2. Google Pac-Man (May 21, 2010)
Google Pac-Man was a true game changer for the doodles. The playable logo set the bar for future doodles that would boost the web engine’s image as a playful, constantly innovative user experience. But enough about user experience. You wanna play, don’t you? It’s cool, we’ve got you covered. Play Google Pac-Man right here.
1. Moog Doodle (May 23, 2012)
Much like Paul and Turing, Dr. Robert Moog is an obscure but important figure in science and art. The doodle team called him the “patron saint of the nerdy arts,” making him a natural hero for the people at Google. Moog is the inventor of the electric, analog Moog Synthesizer, an extremely complex device that changed pop and rock music forever. The device uses at least seven web tools to create a synthesizer with 21 knobs, wheels and switches and four different tracks to layer recorded sounds. For Bob Moog, who would have turned 78 when the doodle first posted, it’s an impressive tribute from the Google team and the millions of users who devoted hours to tinkering and recording with the doodle. We’ve placed a perfectly nice image of the doodle below, but you’ll want to play the real deal in the Doodlezoo Corral if you know what’s good for you. And lastly if you want a little help from Moog Music‘s Quick Start Guide, you can view it superbig here, or download the pdf here.
Well, I’m just going to have to burst out of my protective latex journalistic objectivity and say that it’s been a real pleasure bringing all these super-awesome Doodles together, a bit of a love-fest if you will, what with all the the particular as well as cumulative talent and effort that went into these Google Doodly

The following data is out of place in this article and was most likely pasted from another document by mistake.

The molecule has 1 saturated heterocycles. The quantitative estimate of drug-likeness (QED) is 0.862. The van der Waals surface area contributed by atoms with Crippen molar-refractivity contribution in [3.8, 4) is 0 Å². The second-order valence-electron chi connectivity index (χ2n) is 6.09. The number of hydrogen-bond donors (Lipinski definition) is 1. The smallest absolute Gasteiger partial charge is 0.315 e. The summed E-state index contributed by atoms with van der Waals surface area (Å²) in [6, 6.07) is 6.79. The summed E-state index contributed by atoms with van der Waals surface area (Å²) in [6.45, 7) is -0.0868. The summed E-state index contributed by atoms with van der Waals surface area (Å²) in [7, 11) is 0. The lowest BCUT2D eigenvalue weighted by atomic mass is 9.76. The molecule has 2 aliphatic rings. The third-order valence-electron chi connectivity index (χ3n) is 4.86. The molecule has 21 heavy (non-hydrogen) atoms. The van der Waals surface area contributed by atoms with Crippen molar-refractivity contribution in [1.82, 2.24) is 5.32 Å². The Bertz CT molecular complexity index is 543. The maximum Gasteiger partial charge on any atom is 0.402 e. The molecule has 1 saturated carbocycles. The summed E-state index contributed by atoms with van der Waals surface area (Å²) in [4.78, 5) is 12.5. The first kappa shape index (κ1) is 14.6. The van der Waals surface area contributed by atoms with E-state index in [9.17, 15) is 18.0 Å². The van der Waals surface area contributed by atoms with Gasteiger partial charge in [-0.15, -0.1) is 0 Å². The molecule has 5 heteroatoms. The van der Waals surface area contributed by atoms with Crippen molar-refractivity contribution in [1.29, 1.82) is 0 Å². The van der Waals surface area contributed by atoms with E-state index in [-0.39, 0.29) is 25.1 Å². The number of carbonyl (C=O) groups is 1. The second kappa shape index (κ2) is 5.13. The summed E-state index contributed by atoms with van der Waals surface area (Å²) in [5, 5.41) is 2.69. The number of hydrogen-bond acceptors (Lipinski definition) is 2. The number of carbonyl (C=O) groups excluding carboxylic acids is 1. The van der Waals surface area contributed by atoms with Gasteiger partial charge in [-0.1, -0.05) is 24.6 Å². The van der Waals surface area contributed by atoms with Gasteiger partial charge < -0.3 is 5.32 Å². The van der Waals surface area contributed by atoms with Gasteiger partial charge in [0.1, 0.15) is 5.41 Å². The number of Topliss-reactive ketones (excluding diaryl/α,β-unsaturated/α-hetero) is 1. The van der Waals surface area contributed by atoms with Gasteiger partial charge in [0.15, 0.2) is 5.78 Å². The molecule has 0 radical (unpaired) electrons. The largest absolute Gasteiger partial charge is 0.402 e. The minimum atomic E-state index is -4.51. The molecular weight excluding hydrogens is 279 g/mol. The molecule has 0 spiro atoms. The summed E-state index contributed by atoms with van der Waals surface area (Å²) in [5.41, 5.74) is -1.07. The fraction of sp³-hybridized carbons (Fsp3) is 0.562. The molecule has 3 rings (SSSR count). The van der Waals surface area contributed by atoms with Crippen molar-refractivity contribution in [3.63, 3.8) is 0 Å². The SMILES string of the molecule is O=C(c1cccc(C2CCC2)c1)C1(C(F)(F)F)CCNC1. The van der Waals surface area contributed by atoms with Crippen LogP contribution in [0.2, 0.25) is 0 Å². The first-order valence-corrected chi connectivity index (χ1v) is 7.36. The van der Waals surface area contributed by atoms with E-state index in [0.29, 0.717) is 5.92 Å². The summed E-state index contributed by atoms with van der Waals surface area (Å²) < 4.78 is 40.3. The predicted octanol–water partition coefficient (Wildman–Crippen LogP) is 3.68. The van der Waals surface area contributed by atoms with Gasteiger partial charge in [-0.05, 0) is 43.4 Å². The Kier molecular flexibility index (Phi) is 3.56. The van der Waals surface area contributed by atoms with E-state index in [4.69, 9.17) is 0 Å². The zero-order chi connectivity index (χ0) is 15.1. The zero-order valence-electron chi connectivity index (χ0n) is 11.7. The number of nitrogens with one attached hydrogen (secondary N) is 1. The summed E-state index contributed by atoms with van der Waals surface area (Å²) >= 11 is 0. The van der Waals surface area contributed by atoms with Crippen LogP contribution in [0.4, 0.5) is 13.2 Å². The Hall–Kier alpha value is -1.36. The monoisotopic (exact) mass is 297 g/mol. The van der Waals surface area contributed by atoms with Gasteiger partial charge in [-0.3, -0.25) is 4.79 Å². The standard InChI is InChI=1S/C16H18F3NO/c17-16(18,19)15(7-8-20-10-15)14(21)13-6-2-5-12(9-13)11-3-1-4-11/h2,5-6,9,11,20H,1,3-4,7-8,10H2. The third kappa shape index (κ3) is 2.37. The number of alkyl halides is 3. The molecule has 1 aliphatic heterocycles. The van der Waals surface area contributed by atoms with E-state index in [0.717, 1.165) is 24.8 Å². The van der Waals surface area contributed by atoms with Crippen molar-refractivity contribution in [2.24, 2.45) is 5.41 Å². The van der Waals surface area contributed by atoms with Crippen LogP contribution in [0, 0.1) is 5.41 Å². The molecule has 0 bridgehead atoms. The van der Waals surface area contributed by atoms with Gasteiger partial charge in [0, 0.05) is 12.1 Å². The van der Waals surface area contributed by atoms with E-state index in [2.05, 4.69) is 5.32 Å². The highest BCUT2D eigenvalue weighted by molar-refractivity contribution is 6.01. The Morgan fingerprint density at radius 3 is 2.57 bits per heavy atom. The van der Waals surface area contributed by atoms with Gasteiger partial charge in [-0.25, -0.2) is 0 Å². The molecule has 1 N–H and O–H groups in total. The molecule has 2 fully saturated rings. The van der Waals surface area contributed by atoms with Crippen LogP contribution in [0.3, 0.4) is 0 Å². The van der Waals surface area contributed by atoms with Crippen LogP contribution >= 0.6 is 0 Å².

tricks treats, and the pleasure gotten from them by the millions of Google users and fans, not to mention the good will aimed toward the honorees of the Doodles themselves. It really is a bit awesome when you step back and take measure of the Google Doodle project and the value it has added to the Interwebz. *Sniff*. Ahem.
As I was saying. With any top 10 list one is forced by the constraints of the form to cut many deserving Doodles that one may have loved to include. One’s only consolation being that there is no limit to the number of top ten lists allowed, as the list criteria need be only slightly altered in order to qualify as “top” once more. Top Doodles of 2012, for example. Or Top Musical Doodles, or Top Interactive Doodles, ad infinitum. That’s just off the top of my head, yo.
Therefore, I say unto all you Google Doodle junkies out there, “Have heart! Stand strong! Chin up, intrepid Intarwebz sailors! These colors don’t run!” and all that. We’ll be back with more Goodle Doodle fun before you know it.